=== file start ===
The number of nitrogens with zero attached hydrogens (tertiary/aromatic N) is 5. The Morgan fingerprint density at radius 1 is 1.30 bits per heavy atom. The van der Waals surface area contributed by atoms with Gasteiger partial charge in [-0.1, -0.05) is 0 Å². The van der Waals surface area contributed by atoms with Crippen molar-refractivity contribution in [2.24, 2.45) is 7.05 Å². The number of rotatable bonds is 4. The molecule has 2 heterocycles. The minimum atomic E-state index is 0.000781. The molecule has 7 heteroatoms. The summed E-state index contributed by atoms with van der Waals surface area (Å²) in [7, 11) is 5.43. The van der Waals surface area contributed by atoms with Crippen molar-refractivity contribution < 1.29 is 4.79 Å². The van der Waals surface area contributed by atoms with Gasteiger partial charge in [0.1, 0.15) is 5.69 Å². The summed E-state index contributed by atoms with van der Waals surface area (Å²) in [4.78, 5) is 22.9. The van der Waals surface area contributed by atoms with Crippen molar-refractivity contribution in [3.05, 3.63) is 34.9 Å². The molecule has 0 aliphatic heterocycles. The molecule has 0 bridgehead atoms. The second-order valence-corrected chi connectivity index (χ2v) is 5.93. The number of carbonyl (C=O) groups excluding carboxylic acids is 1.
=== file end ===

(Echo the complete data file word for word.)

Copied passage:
The number of nitrogens with zero attached hydrogens (tertiary/aromatic N) is 5. The Morgan fingerprint density at radius 1 is 1.30 bits per heavy atom. The van der Waals surface area contributed by atoms with Gasteiger partial charge in [-0.1, -0.05) is 0 Å². The van der Waals surface area contributed by atoms with Crippen molar-refractivity contribution in [2.24, 2.45) is 7.05 Å². The number of rotatable bonds is 4. The molecule has 2 heterocycles. The minimum atomic E-state index is 0.000781. The molecule has 7 heteroatoms. The summed E-state index contributed by atoms with van der Waals surface area (Å²) in [7, 11) is 5.43. The van der Waals surface area contributed by atoms with Crippen molar-refractivity contribution < 1.29 is 4.79 Å². The van der Waals surface area contributed by atoms with Gasteiger partial charge in [0.1, 0.15) is 5.69 Å². The summed E-state index contributed by atoms with van der Waals surface area (Å²) in [4.78, 5) is 22.9. The van der Waals surface area contributed by atoms with Crippen molar-refractivity contribution in [3.05, 3.63) is 34.9 Å². The molecule has 0 aliphatic heterocycles. The molecule has 0 bridgehead atoms. The second-order valence-corrected chi connectivity index (χ2v) is 5.93. The number of carbonyl (C=O) groups excluding carboxylic acids is 1.